For Immediate Release
Amid reports that coronavirus outbreaks have hit Chicago’s homeless shelters, advocates Monday urged city officials to take emergency action to contain a rapidly deteriorating situation.
Published reports indicate that confirmed COVID-19 cases among occupants and staff at the embattled shelters have risen precipitously, with some shelters reporting that up to 45% of their clients have tested positive.
Compared to the city’s population, Chicago shelters serve a disproportionate share of people of color, comprising 82% of shelter residents in 2018.
These alarming infection rates have prompted advocates to recommend that the city immediately identify and prepare additional space where shelter clients who are either COVID-positive or at higher risk of contracting the disease can be safely housed in isolation.
Advocates also recommend awarding hazard pay for the dwindling number of shelter staff who are working, despite personal risk, to keep shelters in operation.
“We commend the many initial steps the city has taken to try to care for people experiencing homelessness,” said Doug Schenkelberg, Executive Director of the Chicago Coalition for the Homeless (CCH). “But we have now seen that congregate settings — from nursing homes and jails to homeless shelters — cater to the spread of this highly contagious virus. Much more must be done to disrupt transmissions in these environments, including for homeless people who live on the street.”
CCH urges the city to adopt the following measures:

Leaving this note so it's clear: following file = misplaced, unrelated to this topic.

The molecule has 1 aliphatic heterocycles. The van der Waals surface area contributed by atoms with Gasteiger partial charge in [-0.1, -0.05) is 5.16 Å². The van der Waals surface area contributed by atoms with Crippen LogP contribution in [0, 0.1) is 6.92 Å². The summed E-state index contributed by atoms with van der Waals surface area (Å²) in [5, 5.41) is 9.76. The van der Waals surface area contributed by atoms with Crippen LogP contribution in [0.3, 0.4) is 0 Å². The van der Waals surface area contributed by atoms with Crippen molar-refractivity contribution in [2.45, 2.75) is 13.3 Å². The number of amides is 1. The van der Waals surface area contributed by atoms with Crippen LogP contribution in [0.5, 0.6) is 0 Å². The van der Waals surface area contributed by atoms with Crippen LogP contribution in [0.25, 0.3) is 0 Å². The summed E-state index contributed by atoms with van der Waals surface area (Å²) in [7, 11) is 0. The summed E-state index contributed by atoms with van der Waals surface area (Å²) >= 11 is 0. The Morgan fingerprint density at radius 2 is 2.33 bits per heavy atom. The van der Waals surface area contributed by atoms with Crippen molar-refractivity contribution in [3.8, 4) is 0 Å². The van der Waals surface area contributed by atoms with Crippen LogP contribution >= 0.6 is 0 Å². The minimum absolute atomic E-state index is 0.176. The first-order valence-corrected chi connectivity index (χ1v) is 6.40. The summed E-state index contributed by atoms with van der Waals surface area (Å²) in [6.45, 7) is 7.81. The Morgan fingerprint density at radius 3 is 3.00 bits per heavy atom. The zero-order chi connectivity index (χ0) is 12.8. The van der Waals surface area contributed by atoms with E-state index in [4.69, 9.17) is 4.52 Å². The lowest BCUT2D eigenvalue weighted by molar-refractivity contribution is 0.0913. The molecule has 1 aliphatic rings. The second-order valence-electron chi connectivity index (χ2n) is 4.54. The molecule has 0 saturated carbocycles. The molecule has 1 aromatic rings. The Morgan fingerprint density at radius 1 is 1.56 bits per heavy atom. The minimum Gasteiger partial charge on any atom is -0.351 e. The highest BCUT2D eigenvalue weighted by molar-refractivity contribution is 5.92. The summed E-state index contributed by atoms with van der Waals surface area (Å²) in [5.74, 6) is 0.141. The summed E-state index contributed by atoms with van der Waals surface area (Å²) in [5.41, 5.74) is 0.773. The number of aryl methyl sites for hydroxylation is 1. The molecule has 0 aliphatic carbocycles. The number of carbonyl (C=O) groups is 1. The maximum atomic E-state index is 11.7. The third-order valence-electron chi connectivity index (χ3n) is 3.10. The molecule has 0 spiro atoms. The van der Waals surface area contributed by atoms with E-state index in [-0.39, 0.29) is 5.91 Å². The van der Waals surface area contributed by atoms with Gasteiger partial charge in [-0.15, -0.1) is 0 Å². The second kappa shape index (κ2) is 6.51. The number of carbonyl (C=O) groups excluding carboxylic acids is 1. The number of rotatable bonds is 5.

- Institute comprehensive testing in all homeless shelters and encampments to identify the most imminent threats of community spread.
- Relocate all shelter and encampment residents who are not infected, but still at higher risk of contracting the disease, into city-administered isolation rooms at local hotels or temporary bridge housing units – severing a potential link in the chain of community spread.
- Create adequate sites for all shelter or encampment residents who test positive for COVID-19 or are symptomatic to access quarantine housing.
- Suspend using criminal background checks to deny admission to quarantine or isolation sites.
- Suspend using medical or behavioral screening criteria to deny access to quarantine or isolation sites. Instead provide adequate support to accept people experiencing homelessness with a range of needs.
- Allocate hazard pay for frontline shelter staff.
- Move people exiting quarantine or isolation housing into permanent housing instead of returning people to homelessness.In addition to the escalating number of infected clients, shelters have reported significant staff shortages in recent weeks. If this continues unchecked, some shelters may be forced to temporarily close down, worsening into a crisis situation.
Last week Chicago Public Health Commissioner Allison Arwady acknowledged that people experiencing homeless are among city residents most endangered by the coronavirus.
“Stopping an outbreak of COVID-19 among Chicago’s homeless population has absolutely been one of the most challenging aspects of this response,” Dr. Arwady said, adding “we have major concern of spread” in the city’s shelters.